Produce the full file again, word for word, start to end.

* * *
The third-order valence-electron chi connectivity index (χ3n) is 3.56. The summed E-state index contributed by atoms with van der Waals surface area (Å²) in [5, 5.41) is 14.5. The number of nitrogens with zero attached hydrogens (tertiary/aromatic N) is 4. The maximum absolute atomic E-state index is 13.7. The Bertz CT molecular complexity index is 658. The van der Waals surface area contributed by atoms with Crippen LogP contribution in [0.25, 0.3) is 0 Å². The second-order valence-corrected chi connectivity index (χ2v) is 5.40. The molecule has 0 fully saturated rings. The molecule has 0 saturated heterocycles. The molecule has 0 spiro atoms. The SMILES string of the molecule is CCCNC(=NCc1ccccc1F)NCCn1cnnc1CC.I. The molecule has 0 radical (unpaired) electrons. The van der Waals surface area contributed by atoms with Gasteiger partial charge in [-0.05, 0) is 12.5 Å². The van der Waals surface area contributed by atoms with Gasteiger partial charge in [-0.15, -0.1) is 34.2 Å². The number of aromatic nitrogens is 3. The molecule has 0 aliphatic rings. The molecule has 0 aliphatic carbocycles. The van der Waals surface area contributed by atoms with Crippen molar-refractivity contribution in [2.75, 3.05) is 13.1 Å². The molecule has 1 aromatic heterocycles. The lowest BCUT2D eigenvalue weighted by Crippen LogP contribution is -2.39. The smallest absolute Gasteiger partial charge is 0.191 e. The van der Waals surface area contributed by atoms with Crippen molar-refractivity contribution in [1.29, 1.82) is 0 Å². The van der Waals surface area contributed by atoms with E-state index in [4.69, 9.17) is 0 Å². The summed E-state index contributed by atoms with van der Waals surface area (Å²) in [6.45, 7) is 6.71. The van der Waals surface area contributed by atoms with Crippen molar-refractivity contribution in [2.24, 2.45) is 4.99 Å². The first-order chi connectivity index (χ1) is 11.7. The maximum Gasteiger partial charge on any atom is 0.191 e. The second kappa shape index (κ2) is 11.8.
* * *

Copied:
The third-order valence-electron chi connectivity index (χ3n) is 3.56. The summed E-state index contributed by atoms with van der Waals surface area (Å²) in [5, 5.41) is 14.5. The number of nitrogens with zero attached hydrogens (tertiary/aromatic N) is 4. The maximum absolute atomic E-state index is 13.7. The Bertz CT molecular complexity index is 658. The van der Waals surface area contributed by atoms with Crippen LogP contribution in [0.25, 0.3) is 0 Å². The second-order valence-corrected chi connectivity index (χ2v) is 5.40. The molecule has 0 fully saturated rings. The molecule has 0 saturated heterocycles. The molecule has 0 spiro atoms. The SMILES string of the molecule is CCCNC(=NCc1ccccc1F)NCCn1cnnc1CC.I. The molecule has 0 radical (unpaired) electrons. The van der Waals surface area contributed by atoms with Gasteiger partial charge in [-0.05, 0) is 12.5 Å². The van der Waals surface area contributed by atoms with Gasteiger partial charge in [-0.15, -0.1) is 34.2 Å². The number of aromatic nitrogens is 3. The molecule has 0 aliphatic rings. The molecule has 0 aliphatic carbocycles. The van der Waals surface area contributed by atoms with Crippen molar-refractivity contribution in [2.75, 3.05) is 13.1 Å². The molecule has 1 aromatic heterocycles. The lowest BCUT2D eigenvalue weighted by Crippen LogP contribution is -2.39. The smallest absolute Gasteiger partial charge is 0.191 e. The van der Waals surface area contributed by atoms with Crippen molar-refractivity contribution in [1.29, 1.82) is 0 Å². The van der Waals surface area contributed by atoms with E-state index in [4.69, 9.17) is 0 Å². The summed E-state index contributed by atoms with van der Waals surface area (Å²) in [6.45, 7) is 6.71. The van der Waals surface area contributed by atoms with Crippen molar-refractivity contribution in [2.24, 2.45) is 4.99 Å². The first-order chi connectivity index (χ1) is 11.7. The maximum Gasteiger partial charge on any atom is 0.191 e. The second kappa shape index (κ2) is 11.8.